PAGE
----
Satisfied 15 42.85
Neither satisfied nor 11 31.42
Low 0 0
Very Low 0 0

Chart no: 13
0% very satisfied
31% satisfied

neither satisfied nor


very dissatisfied


With reference to the chart no-13, we can conclude that, 26% of the employees are very much
mentally satisfied, while 43% of them are satisfied.and 31% of them are neither satisfied nor

Q14. Canteen ?

Table no: 14

Parameters No. of Respondents Percentage

Very satisfied 2 5.71
Satisfied 23 65.71
Neither satisfied nor 5 14.28
Low 5 14.28
Very Low 0 0

Chart no: 14
very satisfied
14% 6%

14% neither satisfied nor


very dissatisfied


With reference to chart no-14, 6% of employees are very satisfied with the canteen system in
their organization ,while 66% of the employees are satisfied, and 15% of the employees think
that it is neither high nor low, and 15% of them are dissatisfied.

Q15. Performance Appraisal ?

Table no:15

Parameters No. of Respondents Percentage

Very satisfied 5 14.28
Satisfied 21 60
Neither satisfied nor 7 20
Low 2 5.71
Very Low 0 0

Chart no: 15
14% very satisfied

20% satisfied

neither satisfied nor


very dissatisfied


With reference to chart no-15, 14% of the people are satisfied with the performance appraisal
system followed in their organization, while 60% of the employees are satisfied, and 20% of the
employees are neither satisfied nor satisfied, and 6% of the employees are dissatisfied.

Q16. Training and Development ?

Table no:16

Parameters No. of Respondents Percentage

Very satisfied 3 8.57
Satisfied 15 42.85
Neither satisfied nor 11 31.42
Low 6 17.14
Very Low 0 0

Chart no: 16
0% 9% very satisfied

neither satisfied nor

very dissatisfied

With reference to the chart no-16, we can conclude that, 9% of the employees are fully satisfied
with the training that they are provided, while 46% of them are just satisfied, and 31% of the
employees are neither satisfied nor dissatisfied,17% of the employees are dissatisfied.


• In both the organization very less employees are extremely satisfied with the reward
system of their organization, majority of employees are just satisfied with the reward
system, so organization should focus on reward system to increase the morale of the
• Effect should be made on the part of employee. So that they can identify with
objectives of orgnisations.
• Degree of motivation should be increased.
• Implementations of changes and innovations should de properly done.
• More oppurtunities should be provided to increase scope of job i.e, worker should
be given chance to man his own job.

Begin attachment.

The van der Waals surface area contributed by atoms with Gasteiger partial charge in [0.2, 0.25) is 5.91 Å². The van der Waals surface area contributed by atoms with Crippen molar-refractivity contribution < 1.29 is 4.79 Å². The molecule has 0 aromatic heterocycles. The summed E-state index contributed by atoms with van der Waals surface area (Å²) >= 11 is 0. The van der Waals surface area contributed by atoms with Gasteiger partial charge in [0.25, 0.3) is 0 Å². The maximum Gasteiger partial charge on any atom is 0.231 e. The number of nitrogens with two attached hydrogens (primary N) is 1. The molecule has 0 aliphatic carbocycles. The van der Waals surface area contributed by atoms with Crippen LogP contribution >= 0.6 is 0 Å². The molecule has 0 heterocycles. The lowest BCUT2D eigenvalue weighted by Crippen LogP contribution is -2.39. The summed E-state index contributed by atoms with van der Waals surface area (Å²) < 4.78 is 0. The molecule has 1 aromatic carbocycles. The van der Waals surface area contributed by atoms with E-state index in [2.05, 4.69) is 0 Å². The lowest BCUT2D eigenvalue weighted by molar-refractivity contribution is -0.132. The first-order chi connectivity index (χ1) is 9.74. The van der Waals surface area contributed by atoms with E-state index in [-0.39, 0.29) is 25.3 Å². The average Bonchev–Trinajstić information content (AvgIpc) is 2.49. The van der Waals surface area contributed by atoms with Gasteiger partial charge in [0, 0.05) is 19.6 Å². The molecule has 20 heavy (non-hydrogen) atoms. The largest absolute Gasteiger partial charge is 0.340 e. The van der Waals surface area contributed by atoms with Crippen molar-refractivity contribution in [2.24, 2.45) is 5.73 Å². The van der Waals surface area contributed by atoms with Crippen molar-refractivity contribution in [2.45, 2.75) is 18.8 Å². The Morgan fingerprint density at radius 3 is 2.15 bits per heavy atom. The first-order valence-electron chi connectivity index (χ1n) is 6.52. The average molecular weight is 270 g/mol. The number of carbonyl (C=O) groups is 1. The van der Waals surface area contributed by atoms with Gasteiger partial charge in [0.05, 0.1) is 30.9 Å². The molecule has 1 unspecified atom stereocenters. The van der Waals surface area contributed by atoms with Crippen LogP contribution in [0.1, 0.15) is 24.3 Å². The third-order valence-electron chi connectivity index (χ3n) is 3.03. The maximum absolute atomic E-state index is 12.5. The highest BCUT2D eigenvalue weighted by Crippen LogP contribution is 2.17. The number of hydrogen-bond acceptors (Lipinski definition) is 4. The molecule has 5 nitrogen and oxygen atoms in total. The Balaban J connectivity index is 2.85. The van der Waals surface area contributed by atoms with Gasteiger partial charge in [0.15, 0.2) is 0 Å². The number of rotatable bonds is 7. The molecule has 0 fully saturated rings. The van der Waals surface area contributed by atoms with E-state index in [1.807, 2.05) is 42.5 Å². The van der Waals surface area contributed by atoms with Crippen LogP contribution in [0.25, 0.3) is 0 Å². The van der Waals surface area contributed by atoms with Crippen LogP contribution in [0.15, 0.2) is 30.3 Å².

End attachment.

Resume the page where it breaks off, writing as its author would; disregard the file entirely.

• There should be proper adoption and maintenance of well planned and effective
communication system throughout the orgnisation at all levels.
• Answers ideas of suggestions should be properly listened and should be given
proper r consideration.
• The house orgnisation magazines should contain coloums for suggestions from
• More non-monetary and modelers awareness should be given to employees.
• Employees should be given more participation in decision making.
• More flexibility and freedom should be there in job.



The following books have been referred:

• Kothari C.R., research methodology 2nd ed., New Delhi: New Age
International(P)Limited, 1985.
• Rao, VSP, Human Resourse Management, 1st ed., New Delhi: Excel Books,

And following Websites are followed:




Q.1 Are you satisfied with nature of the job ?

a) Very satisfied ……
b) Satisfied ……
c) Neither satisfied nor dissatisfied ……
d) Dissatisfied ……
e) Very dissatisfied ……

Q.2 Are you satisfied with information flow around the organization ?

a) Very satisfied ……
b) Satisfied ……
c) Neither satisfied nor dissatisfied ……
d) Dissatisfied ……
e) Very dissatisfied ……

Q.3 Are you satisfied with relationship with other people at work ?

a) Very satisfied ……
b) Satisfied ……
c) Neither satisfied nor dissatisfied ……
d) Dissatisfied ……
e) Very dissatisfied ……

Q.4 Are you satisfied with way changes and innovations are implemented in your orgnisation ?

a) Very satisfied ……
b) Satisfied ……
c) Neither satisfied nor dissatisfied ……
d) Dissatisfied ……
e) Very dissatisfied ……

Q.5 Are you satisfied with kind of work or task requires performing in job?

a) Very satisfied ……
b) Satisfied ……
c) Neither satisfied nor dissatisfied ……
d) Dissatisfied ……
e) Very dissatisfied ……

Q.6 What is degree of personal growth in your organization?

a) Very high ……
b) High ……
c) Neither high nor low ……
d) Low ……
e) Very Low ……

Q.7 Are you satisfied with the manner in which conflicts are resolved in organizations?

a) Very satisfied ……
b) Satisfied ……
c) Neither satisfied nor dissatisfied ……
d) Dissatisfied ……
e) Very dissatisfied ……

Q.8 What is amount of participation of employees in management decision making?

a) Very high ……
b) High ……
c) Neither high nor low ……
d) Low ……
e) Very low …… Parameter Very Satisfied Neither Dissatisfied Very

satisfied satisfied dissatisfied
Q.9 Salary
relative to
Q.10 Bonus Plans
Q.11 Promotion
Q.12 Casual
Q.13 Mental
Q.14 Canteen
Q.15 Performance
Q.16 Training and